A little over 2 years ago, I decided to leave behind 7 years in PR and move into PR recruitment. Maybe it had something to do with turning 30 and thinking “is this it?” I knew I wanted a change. For me, moving to PR recruitment was ideal, it provided the change I wanted but still allowed me to utilise my knowledge and stay involved with the industry.
Just over 2 years on, it’s been an interesting ride. From having been both sides of the fence, here are my top 10 things I’ve learned:
1. Realise your value.
Now I’m on the “other side”, I can give testament to just how hard finding good talent is and the serious investment of time, money and effort that goes into it. Yes, there’s competition, yes you need to set your expectations, but don’t under-estimate just how much of a precious commodity you are. It’s easy to forget this when you’re struggling through a difficult week or haven’t got the promotion you wanted at your current job.
2. Meet/invest time in your recruiter.
I know you’re busy and there are a lot of us – select a great one to build a relationship with and do it. Letting your recruiter get to know you means they’ll be more invested in working harder to find things for you; and potentially challenge your assumptions to show you something a bit different. We deal with hundreds of candidates so building a relationship ensures you will remain front-of-mind. Think quality over quantity.
3. Let go of preconceptions.
It’s fine to have your agency or in-house “wish list” – I did too - but realise that often, the perception won’t match up with the reality. Experienced and expert recruiters have great insight into which agencies or organisations have a genuinely good working culture and happy staff, and which don’t.
4. Don’t freelance for too long.
This is something that I wasn’t aware of when in the industry - however when it comes to freelancing, more than a few years can harm your chance when competing for a popular perm role.
5. What are you searching for?
If you find yourself moving from agency to agency and continuing to be unhappy, the problem could be you’re in the wrong career. If that’s the case, consider a change to PR recruitment. There are a number of us at Capstone Hill Search who made the move and never looked back. We remain heavily engaged in the industry, and get to leverage many years of experience, knowledge and contacts in an entirely new and very rewarding way.
1. Culture is everything.
It’s the thing that keeps you going when you’ve cancelled your 3rd batch of dinner plans in a row to re-do a client proposal or get called into a last minute new business pitch. And I can vouch for the fact that’s one of the key reasons our candidates leave their current workplace. There are certain PR agencies or companies who have this down and have incredible staff retention – everyone is clamouring to work there and no one wants to leave. Be honest with yourself about where your company lies.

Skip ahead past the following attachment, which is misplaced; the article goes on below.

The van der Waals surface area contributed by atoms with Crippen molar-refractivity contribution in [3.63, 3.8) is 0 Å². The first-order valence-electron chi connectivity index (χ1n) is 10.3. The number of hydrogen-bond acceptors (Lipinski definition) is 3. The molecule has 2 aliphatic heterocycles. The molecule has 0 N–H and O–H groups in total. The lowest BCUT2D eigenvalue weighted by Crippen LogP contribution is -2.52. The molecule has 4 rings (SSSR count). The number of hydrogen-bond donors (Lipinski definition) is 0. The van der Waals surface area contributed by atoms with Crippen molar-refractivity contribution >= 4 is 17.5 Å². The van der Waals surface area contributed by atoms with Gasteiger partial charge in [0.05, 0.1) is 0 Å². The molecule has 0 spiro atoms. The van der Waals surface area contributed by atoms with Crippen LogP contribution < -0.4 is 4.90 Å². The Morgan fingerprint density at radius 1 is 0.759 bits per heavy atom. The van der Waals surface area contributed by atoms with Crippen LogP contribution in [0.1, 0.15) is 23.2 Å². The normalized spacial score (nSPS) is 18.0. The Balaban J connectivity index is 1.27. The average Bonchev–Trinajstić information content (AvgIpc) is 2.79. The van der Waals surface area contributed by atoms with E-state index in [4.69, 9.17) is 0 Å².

2. Following on: exit interviews.
If you don’t have them, then I’d seriously recommend implementing a formal process or at least a casual chat. When someone has handed in their notice, they are often willing to be honest in a way they wouldn’t usually be. And don’t think they haven’t already told their teammates the real reason why they are leaving.
If you spot a trend as to why people are leaving: that’s gold dust. Sorting the problem, take steps to stop it reoccurring and reassure other employees that you are addressing issues.
3. The “extra £2k” trend.
Often, employees will leave for what would have been a relatively minor increase for a company. Is it really worth the cost of recruiting someone new when you could have simply given that person a pay-rise? Similarly when hiring, don’t offer someone under what they asked for, if is at market value; it is a false economy. Is that saving of £2k really worth losing the candidate over?
4. Tear up your checklist.
Experience is only half the picture. More important (and difficult) can be finding the right attitude/culture fit. If you’re struggling to find the talent you want – take a look at your requirements. Do you have a 2:1 degree as an essential requirement? That’s out-dated in this day and age. A CV isn’t going to tell you “this candidate cancels plans and stays until 1am when things hit crunch point” or “this person has great experience but is a terrible manager”.
5. Invest time in your recruiters.
I’m constantly surprised at the number of employers that don’t’ see the value in investing in a recruitment partner. Rather than sending out a job spec to a handful of recruiters and seeing what comes back, investing time in getting to know your recruiter really helps us to sell and advocate for you as a company convincingly to potential new hires. Moreover, the knowledge that genuinely experienced recruiters have in their industry can be an incredibly valuable asset to tap into.
You know those clients that naturally go to the top of the pile agency-side, those that you are closest to; it exists in recruitment agencies too.
There you have it. A definitive list of things I’ve learnt.
If you’d like to discuss your next career move, hiring talent for your business, or just have a general chat about the industry, don’t hesitate get in touch.